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Companies Act 2014 - What should you do to Prepare for the Introduction of the Act?

21/05/2015

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Ireland

The Companies Act 2014 (the “Act”) was signed in law in December 2014 and will modernise company law in this jurisdiction.  The Act, due to take effect from 1 June 2015, introduces new rules in relation to how companies are formed and how they are administered after incorporation and will impact all Irish Companies, their shareholders and their directors.In this E-Zine Peter O'Neill, Associate in the Commercial and Corporate Department provides a checklist of what director...

The Companies Act 2014 (the “Act”) was signed in law in December 2014 and will modernise company law in this jurisdiction.  The Act, due to take effect from 1 June 2015, introduces new rules in relation to how companies are formed and how they are administered after incorporation and will impact all Irish Companies, their shareholders and their directors.

In this E-Zine Peter O'Neill, Associate in the Commercial and Corporate Department provides a checklist of what directors should do to prepare for the introduction of the Act. 

WHAT SHOULD YOU DO TO PREPARE FOR THE INTRODUCTION OF THE ACT?

  1. Directors of all existing private limited companies should liaise with shareholders to decide whether there is a wish to convert to a company limited by shares, or a designated activity company. In this regard, it is important to note that under the Act, some companies are obliged to convert to DACs – we can advise further if required.
  2. The introduction of the Act is an ideal opportunity for directors and shareholders involved with large complex group structures to consider whether that structure can be simplified as part of the transition under the Act.
  3. Review your existing Memorandum and Articles of Association and consider how the new form constitution should be adjusted to best suit your requirements – this may vary on a case by case basis and so it is important that specialist advice is sought so avoid any of the “default” provisions inadvertently applying to a company going forward.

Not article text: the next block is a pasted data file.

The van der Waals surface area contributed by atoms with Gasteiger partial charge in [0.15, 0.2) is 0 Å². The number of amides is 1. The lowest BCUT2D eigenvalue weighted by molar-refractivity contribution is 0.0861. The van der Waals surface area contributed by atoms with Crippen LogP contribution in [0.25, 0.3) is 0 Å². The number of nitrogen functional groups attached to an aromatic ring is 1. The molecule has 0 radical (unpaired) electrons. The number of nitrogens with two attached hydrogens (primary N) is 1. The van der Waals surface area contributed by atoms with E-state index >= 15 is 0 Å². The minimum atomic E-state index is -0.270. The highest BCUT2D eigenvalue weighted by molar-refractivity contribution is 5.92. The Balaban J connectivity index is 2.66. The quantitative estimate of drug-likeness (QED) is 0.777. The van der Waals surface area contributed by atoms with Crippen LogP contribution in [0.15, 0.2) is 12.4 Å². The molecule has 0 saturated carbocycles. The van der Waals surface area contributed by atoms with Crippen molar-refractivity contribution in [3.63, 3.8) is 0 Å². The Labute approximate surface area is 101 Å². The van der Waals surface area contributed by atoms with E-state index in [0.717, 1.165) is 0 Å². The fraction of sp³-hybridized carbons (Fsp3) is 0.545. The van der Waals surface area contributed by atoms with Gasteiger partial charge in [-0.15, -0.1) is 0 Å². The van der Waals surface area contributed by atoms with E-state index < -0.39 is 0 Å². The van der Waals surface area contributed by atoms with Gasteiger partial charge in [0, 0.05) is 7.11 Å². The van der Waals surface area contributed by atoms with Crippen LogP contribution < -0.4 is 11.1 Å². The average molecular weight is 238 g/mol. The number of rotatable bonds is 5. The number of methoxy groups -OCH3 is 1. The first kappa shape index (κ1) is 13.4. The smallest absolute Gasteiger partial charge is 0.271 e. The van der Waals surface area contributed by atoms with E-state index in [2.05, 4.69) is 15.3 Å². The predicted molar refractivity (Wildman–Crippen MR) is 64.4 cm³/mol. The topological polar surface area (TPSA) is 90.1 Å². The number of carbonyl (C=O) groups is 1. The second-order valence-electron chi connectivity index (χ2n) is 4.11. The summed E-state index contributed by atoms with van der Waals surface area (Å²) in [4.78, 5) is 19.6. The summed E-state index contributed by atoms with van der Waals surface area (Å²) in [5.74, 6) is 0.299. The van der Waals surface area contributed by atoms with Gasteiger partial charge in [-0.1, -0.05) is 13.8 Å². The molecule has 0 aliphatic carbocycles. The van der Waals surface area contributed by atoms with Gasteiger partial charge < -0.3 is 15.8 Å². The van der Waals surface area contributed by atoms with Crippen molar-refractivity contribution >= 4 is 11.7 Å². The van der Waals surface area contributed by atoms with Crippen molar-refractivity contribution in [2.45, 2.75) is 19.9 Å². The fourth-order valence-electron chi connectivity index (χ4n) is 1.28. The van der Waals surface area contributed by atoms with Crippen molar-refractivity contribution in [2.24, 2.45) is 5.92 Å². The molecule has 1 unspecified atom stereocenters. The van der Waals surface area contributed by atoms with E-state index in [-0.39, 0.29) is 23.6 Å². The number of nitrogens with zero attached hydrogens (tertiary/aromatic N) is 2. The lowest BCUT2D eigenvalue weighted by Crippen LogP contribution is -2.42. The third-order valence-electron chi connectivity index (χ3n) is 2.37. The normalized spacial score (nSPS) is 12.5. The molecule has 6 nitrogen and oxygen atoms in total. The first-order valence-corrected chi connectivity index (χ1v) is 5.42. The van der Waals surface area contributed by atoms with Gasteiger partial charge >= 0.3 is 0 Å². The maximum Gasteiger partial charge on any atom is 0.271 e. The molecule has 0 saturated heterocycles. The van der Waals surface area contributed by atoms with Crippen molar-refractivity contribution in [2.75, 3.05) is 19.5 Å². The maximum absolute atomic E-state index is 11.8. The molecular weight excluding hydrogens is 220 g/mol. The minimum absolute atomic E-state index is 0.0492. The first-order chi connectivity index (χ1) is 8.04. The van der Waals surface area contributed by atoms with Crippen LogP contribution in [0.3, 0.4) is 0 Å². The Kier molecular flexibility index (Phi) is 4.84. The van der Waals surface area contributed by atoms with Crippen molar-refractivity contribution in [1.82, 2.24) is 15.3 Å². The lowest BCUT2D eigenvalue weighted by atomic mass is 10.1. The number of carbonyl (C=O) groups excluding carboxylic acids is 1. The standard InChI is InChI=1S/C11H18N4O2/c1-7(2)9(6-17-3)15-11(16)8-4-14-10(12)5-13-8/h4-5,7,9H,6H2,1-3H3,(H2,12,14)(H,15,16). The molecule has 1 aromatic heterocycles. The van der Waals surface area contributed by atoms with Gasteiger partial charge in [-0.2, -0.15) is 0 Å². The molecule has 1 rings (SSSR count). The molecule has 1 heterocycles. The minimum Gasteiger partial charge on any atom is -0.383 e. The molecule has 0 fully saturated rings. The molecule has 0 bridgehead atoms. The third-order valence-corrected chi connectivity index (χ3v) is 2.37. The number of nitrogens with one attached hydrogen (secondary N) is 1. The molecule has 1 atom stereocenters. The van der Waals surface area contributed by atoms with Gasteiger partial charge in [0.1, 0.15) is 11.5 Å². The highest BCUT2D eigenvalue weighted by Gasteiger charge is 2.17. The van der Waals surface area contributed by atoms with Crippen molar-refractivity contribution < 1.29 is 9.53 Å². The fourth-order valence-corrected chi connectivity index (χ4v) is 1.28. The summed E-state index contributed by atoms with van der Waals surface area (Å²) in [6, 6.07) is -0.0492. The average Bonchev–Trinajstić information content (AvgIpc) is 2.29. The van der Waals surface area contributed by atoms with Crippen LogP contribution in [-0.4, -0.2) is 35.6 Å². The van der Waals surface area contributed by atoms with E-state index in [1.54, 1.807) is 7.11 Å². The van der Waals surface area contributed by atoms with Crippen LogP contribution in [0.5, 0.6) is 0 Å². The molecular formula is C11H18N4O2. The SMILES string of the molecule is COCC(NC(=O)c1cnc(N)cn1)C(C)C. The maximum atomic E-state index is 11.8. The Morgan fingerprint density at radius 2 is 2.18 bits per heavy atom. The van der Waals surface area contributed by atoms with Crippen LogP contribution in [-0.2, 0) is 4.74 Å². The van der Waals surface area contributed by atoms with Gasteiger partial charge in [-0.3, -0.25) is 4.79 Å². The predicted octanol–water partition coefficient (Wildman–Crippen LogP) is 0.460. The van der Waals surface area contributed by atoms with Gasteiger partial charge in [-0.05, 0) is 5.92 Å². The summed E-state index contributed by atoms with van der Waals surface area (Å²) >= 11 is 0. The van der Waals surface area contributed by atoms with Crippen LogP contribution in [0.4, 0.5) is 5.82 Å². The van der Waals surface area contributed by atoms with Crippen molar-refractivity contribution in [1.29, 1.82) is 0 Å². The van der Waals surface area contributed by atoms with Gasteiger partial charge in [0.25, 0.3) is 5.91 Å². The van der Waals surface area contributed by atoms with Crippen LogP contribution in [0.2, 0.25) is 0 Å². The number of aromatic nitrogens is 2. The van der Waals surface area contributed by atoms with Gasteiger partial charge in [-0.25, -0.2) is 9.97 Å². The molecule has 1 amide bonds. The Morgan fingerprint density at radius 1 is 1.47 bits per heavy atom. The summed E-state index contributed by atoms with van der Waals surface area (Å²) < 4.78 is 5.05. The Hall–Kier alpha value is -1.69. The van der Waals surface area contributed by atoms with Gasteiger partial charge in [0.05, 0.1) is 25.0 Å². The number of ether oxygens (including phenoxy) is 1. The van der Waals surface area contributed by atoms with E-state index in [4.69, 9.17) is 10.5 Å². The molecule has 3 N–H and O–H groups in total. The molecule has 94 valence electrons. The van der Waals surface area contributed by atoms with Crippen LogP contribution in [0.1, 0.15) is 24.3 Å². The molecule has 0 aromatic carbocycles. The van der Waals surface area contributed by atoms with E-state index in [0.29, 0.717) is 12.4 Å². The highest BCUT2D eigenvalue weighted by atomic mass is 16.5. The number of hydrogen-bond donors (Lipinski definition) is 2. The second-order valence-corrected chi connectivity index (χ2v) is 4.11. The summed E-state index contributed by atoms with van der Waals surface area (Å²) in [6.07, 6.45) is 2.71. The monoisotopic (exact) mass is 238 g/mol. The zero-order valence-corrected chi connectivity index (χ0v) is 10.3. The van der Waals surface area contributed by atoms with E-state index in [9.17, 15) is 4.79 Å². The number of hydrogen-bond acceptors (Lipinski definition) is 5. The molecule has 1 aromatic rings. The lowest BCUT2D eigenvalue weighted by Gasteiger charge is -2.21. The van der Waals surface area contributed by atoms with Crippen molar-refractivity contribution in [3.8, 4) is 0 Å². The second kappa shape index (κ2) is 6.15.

4. Arrange for proper unambiguous agreements to be put in place to document all directors' loans to or from the company so as to avoid the statutory presumptions relating to directors’ loans from applying.
  5. Check all contracts and agreements to consider whether changing a company's constitution will require consent of any other party (for example, and lender may have included a covenant not to amend a company's constitutional documents in a security document, or a similar covenant may be contained in a shareholders’ agreement which has previously been entered into).
  6. Where a company is required to change its name (for example, in the case in any unlimited company, it will need to change its name to include “UC” or “Unlimited Company” as part of the company name), arrange for a new company seal and updated stationary to be ordered. All issued share certificates should also be re-issued to reflect the new company name.
  7. DO NOT DELAY!! Remember, the rules relating to DACs will apply to private companies limited by shares for the duration of the transition period or until the company opts to convert to an LTD status. In order to avail of the benefits of being an LTD under the Act (e.g. one director, unlimited corporate capacity, dispense with holding an AGM), it is important for directors and shareholders to be pro-active and convert as soon as possible.

Remember that this article is for information purposes only and does not constitute legal advice. Specific advice should always be taken in given situations.

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